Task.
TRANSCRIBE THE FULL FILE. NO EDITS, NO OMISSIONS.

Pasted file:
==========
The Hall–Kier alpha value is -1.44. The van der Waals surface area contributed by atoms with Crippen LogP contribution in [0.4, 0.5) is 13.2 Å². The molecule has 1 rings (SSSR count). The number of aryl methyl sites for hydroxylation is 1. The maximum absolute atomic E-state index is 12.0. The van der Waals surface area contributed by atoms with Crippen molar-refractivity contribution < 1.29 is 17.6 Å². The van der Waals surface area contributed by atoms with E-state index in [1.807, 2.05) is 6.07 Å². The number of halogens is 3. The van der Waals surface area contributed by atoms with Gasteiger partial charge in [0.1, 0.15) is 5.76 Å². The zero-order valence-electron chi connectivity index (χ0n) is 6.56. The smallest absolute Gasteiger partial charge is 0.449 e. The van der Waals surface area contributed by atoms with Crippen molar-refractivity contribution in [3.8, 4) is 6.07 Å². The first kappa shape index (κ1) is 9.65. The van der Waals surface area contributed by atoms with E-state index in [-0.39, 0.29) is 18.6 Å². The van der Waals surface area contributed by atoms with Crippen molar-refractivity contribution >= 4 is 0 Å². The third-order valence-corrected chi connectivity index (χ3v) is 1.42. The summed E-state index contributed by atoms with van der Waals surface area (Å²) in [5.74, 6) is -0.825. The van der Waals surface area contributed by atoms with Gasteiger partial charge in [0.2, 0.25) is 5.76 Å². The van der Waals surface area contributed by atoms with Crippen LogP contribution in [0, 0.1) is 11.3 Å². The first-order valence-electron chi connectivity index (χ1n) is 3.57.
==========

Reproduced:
The Hall–Kier alpha value is -1.44. The van der Waals surface area contributed by atoms with Crippen LogP contribution in [0.4, 0.5) is 13.2 Å². The molecule has 1 rings (SSSR count). The number of aryl methyl sites for hydroxylation is 1. The maximum absolute atomic E-state index is 12.0. The van der Waals surface area contributed by atoms with Crippen molar-refractivity contribution < 1.29 is 17.6 Å². The van der Waals surface area contributed by atoms with E-state index in [1.807, 2.05) is 6.07 Å². The number of halogens is 3. The van der Waals surface area contributed by atoms with Gasteiger partial charge in [0.1, 0.15) is 5.76 Å². The zero-order valence-electron chi connectivity index (χ0n) is 6.56. The smallest absolute Gasteiger partial charge is 0.449 e. The van der Waals surface area contributed by atoms with Crippen molar-refractivity contribution in [3.8, 4) is 6.07 Å². The first kappa shape index (κ1) is 9.65. The van der Waals surface area contributed by atoms with E-state index in [-0.39, 0.29) is 18.6 Å². The van der Waals surface area contributed by atoms with Crippen molar-refractivity contribution >= 4 is 0 Å². The third-order valence-corrected chi connectivity index (χ3v) is 1.42. The summed E-state index contributed by atoms with van der Waals surface area (Å²) in [5.74, 6) is -0.825. The van der Waals surface area contributed by atoms with Gasteiger partial charge in [0.2, 0.25) is 5.76 Å². The van der Waals surface area contributed by atoms with Crippen LogP contribution in [0, 0.1) is 11.3 Å². The first-order valence-electron chi connectivity index (χ1n) is 3.57.